EVANSVILLE, Ind. (WEHT)- Since it opened in 2007: students, families, and people of all walks of life have come to honor, remember, and reflect at the Evansville African American Museum.

On Thursday, museum officials and supporters came the Lincoln Ave. location, the last standing building from the Lincoln Gardens housing project to commemorate its 15th year. Founder Sondra Matthews says she gives the credit “to the Lord for placing me in position to be of help and of service to the community and to the Black community.” Matthews says younger generations need to know the stories and successes Evansville’s Black community has shared through the years.

But as the museum celebrates its 15th year, it is also celebrating a new direction with board director Shayla Calhoun. Calhoun says it’s a “privilege” to serve and give back to her community.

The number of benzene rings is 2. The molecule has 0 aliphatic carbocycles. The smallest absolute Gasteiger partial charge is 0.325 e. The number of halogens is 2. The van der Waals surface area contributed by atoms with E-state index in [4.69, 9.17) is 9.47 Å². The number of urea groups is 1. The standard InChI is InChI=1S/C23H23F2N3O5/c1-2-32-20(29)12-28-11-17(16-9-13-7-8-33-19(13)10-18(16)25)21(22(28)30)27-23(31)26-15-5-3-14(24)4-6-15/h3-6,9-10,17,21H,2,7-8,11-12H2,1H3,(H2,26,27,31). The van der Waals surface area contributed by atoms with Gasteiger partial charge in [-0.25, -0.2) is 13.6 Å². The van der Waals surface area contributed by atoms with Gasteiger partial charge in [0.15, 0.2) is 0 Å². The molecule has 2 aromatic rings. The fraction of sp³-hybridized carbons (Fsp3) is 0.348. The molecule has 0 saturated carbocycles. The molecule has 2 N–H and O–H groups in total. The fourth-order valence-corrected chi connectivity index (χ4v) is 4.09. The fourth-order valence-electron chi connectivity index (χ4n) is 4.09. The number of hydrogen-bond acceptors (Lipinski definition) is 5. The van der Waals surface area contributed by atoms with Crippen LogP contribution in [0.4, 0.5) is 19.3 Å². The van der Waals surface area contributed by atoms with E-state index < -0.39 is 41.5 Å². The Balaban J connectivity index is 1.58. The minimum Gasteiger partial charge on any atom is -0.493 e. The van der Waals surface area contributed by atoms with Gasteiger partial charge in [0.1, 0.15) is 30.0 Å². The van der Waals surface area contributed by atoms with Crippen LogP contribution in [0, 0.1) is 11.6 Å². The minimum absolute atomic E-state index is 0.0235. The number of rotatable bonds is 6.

Those walking through the historic museum halls Thursday evening also celebrated history of a different kind, hundreds of miles away. Hours before the celebration, Judge Ketanji Brown Jackson became the first African American woman to be confirmed as a Supreme Court Justice.

Board member Talmadge Vick says her confirmation is “long overdue,” saying she has the credentials to bring a more level playing field for African Americans and people of color across the nation. Calhoun is looking forward to Brown Jackson’s time as a Justice, saying people should “tune in” as she shares her story.